Field school by the numbers

Hello, just a quick update post.

Term has started and with it a whole other set of things to occupy our time, but we are still plugging away at the analysis from the site. In some ways this is my favourite part of the process, because you really get to see the overall picture and patterns. This is like a giant jigsaw puzzle where you don’t have the box lid to tell you what the picture should look like!

I have finished the rough catalogue and thought I would share some of the details with you. We recovered 19,928 artifacts from the structure. There are still catalogues to be done from the other two areas we excavated, so this total will increase!

Everyone always asks about nails, and yes, they were pretty ubiquitous. We found 6,643 nails. 3,785 of them are square or cut nails, 2,593 are wire nails, and six were hand-wrought. The distribution of the different types of nails is what we were expecting. The hand-wrought nails are generally the oldest, and usually date to the early 1800s. They are replaced by machine-made square or cut nails, which are the standard type of nail until the end of the 1800s. The modern wire nail was developed around 1880, and becomes the dominant style of nail by about 1910. While the percentages of the nail types we recovered generally mesh with what we know about this structure, we also need to take into account where the nails were found. Interestingly, most of the wire nails came from what appears to be a deposit of slag, coal, and clinker which overlaid part of the structure. This suggests that event occurred more recently in time.

We didn’t find as much glass or ceramics as I was expecting. Out of the 5,589 pieces of glass recovered, the majority (3,606) was window glass. Now, window glass is the artifact type most likely to make people roll their eyes and ask why on earth would we keep it. While it doesn’t tell us a whole lot, it can tell us some important things. First of all, it tells us that there were windows present. This sounds kind of obvious, but it can be an important clue in reconstructing the function of a building. While we don’t calculate the surface area of all the glass recovered (that would be pretty maddening), the relative amount of glass can sometimes give us a sense of the size of windows in a structure, although with the big caveat that windows do break and get replaced!

The glass bottles and jars we found are also interesting, and can usually give good indication of time period, as they are usually thrown away after the contents have been used. Someone who lived here was a big fan of Dr SN Thomas’ Eclectric Oil. We also found parts of canning jars, food jars, and cordial bottles. There weren’t a lot of alcohol bottles though, which is surprising. Other glass comes from things like oil lamp chimneys and cosmetics containers.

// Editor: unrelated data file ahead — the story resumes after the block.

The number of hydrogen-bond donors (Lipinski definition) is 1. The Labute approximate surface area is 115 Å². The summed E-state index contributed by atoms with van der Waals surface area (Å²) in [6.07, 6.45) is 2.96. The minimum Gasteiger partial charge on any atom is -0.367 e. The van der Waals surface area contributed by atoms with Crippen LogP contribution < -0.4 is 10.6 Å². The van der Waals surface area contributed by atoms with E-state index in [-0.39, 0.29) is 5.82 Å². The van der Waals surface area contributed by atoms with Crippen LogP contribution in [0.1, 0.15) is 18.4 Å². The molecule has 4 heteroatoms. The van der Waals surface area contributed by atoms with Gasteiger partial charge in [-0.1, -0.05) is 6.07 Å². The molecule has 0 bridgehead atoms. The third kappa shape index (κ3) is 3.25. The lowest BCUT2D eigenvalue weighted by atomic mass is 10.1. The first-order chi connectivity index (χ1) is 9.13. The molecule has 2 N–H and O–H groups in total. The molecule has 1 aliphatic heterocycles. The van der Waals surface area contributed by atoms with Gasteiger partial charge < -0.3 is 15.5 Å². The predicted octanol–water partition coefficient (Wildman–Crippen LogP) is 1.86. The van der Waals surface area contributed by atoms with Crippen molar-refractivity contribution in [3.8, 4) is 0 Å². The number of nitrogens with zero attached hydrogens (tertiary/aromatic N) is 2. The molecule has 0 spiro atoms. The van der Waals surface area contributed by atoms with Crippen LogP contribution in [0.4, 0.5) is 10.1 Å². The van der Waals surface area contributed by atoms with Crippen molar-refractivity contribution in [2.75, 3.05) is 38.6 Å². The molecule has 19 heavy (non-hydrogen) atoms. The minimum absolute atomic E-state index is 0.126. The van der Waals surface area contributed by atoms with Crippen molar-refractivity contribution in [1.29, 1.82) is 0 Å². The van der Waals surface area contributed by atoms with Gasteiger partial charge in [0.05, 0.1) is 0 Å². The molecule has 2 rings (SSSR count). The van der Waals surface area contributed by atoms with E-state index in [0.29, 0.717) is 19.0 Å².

We recovered 2,414 pieces of ceramic, of which 2,239 pieces represent household goods like kitchenware (mixing bowls, jugs), tableware (plates, cups and dishes) or utilitarian ware (crocks, pottery jugs and bottles). There were also fragments of at least three porcelain dolls. One of the most precise maker’s marks came from the spittoon, as its mark dates to between 1909-1916. I found this piece quite interesting, as the mark indicates this piece was manufactured some time after 1909, imported from Germany to Indiana, and then made its way to be discarded in Peterborough probably some time before 1913.

While ceramics and glass are usually pretty good sources of dating information, some artifacts like coins even have dates right on them, like the 1852 Bank of Canada Half-Penny Token, and the 1882 Victorian Large Cent.  There are also some things in the catalogue that didn’t make it into the Artifact of the Day posts like shell casings (five), combs and lice combs (21), and buttons (104).

What’s next? Now the rough catalogue has been done, we will be going back through and looking at the artifacts by categories and also by their location in the excavations to get a sense of how many of certain types of artifacts there are and where they came from in the site. This will help with our interpretations of the occupation of this structure, and hopefully highlight some changes in time. We also need to generate statistics of the proportions of certain types of artifacts, and photograph some of the examples which are considered diagnostic or the best examples of their types.

Then we move on to maps and the report!